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|Can golf survive Tiger Woods? It's survived 500 years, thank you. (Mark Dadswell/Getty Images)|
It must be tough for any serious golfer right now, watching their sport get shredded in the meat grinder of the mainstream and Internet media, which, without Tiger Woods' infidelities, wouldn't give one hoot about our game.
But since Thanksgiving, we've been left to digest a lot of silly articles from gossip bloggers and pop culture columnists about Tiger Woods and his impact on the game of golf, who usually point to the "Tiger spike" in TV ratings as their best piece of ammo.
Time Magazine published a column, "Can golf survive without Tiger Woods?" The headline was alarming, but the copy had a lot of vagaries, hunches and hypotheticals with hardly any actual hard facts - basically nothing a golf fan would find insightful. (Click here for the Time article.)
When CNBC had PGA Tour commissioner Tim Finchem on for his first TV interview since Tiger's announcement of his indefinite leave, sports business reporter Darren Rovell tried to reword the same question about 10 times in the 12-minute interview: "C'mon, Finchem, just admit the game of golf is screwed without Tiger; please, c'mon." (Click here for the CNBC interview).
Finchem fired back with a variety of good points, but his logic was this: Golf was here centuries before the PGA Tour and will be here long after any one superstar on tour.
And he's right. Consider this: In the "Tiger Era," on a percentage basis, event purses haven't gone up any more than they did in any other era going back to the 1970s. (I wrote a blog on this stat.) Golf surged in popularity, as did all sports, as television and coverage kept getting better. Tour purse sizes are stalling, but so are salaries in most major sports.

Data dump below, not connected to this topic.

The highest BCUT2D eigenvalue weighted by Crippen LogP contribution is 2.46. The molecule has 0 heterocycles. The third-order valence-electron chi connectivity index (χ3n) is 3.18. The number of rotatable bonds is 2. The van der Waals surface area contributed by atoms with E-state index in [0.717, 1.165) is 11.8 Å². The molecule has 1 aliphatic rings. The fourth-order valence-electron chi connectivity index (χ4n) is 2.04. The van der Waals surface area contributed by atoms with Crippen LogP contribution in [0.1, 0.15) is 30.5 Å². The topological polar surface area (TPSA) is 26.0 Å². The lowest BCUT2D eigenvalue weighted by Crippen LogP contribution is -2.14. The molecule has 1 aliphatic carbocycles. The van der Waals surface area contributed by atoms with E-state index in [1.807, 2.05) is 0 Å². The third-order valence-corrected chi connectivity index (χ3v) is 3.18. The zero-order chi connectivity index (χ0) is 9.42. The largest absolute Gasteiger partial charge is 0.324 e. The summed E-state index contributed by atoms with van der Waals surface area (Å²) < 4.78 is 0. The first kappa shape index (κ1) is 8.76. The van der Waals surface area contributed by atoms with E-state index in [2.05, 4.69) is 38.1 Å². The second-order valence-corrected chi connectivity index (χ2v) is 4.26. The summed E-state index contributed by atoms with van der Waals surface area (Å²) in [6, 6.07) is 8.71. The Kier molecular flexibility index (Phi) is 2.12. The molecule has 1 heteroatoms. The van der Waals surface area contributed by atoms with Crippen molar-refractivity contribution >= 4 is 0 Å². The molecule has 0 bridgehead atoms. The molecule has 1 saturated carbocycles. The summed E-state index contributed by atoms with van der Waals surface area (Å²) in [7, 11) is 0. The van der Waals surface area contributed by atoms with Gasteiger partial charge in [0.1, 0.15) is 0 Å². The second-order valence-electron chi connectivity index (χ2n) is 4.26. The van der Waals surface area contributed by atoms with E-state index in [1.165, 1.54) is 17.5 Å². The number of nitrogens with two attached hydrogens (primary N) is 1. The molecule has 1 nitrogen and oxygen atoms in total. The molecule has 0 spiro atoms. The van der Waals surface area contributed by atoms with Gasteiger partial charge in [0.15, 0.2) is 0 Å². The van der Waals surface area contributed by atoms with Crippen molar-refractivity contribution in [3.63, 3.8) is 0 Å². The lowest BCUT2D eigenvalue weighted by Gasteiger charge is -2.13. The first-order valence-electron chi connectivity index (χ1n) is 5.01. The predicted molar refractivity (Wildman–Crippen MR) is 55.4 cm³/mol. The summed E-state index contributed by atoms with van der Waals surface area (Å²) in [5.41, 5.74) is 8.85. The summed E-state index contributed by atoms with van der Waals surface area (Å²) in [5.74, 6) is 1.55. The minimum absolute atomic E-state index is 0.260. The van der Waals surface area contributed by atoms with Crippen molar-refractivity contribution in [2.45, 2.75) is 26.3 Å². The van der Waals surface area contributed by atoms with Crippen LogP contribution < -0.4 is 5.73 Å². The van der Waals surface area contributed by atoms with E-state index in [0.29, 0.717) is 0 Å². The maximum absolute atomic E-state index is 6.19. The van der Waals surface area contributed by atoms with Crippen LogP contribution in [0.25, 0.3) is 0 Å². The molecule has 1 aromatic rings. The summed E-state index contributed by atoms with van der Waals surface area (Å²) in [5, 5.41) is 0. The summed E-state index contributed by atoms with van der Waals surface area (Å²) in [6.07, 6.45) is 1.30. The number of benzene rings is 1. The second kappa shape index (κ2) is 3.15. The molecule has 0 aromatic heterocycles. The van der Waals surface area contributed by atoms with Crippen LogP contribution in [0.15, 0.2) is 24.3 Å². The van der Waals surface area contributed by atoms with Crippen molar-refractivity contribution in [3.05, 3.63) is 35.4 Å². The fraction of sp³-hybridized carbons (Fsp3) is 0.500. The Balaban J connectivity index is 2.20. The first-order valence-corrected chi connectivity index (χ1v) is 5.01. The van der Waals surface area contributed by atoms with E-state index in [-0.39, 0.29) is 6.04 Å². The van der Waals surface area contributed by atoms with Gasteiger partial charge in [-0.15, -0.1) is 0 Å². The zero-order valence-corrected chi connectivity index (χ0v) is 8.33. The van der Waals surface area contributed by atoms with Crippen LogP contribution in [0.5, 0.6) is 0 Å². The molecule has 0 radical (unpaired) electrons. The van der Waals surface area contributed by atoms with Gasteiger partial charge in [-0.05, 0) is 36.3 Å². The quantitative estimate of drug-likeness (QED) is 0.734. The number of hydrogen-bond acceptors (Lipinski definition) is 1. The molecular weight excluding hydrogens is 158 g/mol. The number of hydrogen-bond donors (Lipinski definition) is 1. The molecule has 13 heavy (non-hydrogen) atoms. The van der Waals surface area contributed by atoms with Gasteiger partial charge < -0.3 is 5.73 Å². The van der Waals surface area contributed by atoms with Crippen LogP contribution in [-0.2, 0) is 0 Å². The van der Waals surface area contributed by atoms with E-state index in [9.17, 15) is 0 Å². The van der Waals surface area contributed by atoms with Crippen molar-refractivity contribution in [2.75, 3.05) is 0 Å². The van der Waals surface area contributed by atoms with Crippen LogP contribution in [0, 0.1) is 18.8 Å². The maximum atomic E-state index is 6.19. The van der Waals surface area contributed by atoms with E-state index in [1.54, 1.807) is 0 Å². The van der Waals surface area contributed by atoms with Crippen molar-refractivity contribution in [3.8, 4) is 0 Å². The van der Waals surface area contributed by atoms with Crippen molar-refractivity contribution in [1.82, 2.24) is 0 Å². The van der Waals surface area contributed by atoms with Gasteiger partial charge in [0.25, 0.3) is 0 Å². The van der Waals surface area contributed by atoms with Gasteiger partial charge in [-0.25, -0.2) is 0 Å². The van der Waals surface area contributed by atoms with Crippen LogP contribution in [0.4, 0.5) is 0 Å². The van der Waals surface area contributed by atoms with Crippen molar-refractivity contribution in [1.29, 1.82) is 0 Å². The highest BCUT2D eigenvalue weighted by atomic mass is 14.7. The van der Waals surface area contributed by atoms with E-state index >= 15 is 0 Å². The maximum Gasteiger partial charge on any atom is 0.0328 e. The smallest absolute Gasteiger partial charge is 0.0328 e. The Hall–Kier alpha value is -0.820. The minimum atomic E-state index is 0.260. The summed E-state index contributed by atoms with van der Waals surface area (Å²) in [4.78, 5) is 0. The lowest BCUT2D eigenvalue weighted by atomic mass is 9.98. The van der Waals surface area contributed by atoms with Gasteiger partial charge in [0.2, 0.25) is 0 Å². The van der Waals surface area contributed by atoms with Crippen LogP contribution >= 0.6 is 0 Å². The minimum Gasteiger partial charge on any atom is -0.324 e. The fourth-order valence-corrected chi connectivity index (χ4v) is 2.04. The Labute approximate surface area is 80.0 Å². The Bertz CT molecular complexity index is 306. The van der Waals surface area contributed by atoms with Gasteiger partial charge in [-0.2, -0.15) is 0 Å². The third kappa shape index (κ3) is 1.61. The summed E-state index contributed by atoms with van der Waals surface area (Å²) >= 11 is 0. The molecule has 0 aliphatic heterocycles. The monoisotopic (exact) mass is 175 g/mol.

Much has been made about the Tour's expiring network TV contracts in 2012. But do you really think CBS and NBC will be able to find anything better than golf for their summer weekend time slots? Made-for-TV movies? Arena football? Major League Soccer?
At the worst, PGA Tour purse sizes retract to the point that you don't become an instant millionaire if you win a golf tournament, and the schedule might shrink by a couple tournaments. If anything, that's a positive, because it would keep the star players entered in a higher percentage of tournaments.
The PGA Tour has no doubt enjoyed a spike in mainstream sports popularity since Tiger's arrival, but that hasn't translated to more golfers in America.
According to the National Golf Foundation, the United States' participation rate in 1995 is virtually unchanged compared to 2008 (10.3 percent versus 10.2 percent), even though we saw a small spike to more than 11 percent between 2000-2005.
During this period, golf has grown most in Asia. You could argue that Tiger has helped aid golf's exposure in Asia. But the more obvious reason is that Asian developing economies have taken to capitalism, like China and Vietnam. Where there are business meetings and levels of social status, there are golf resorts and country clubs.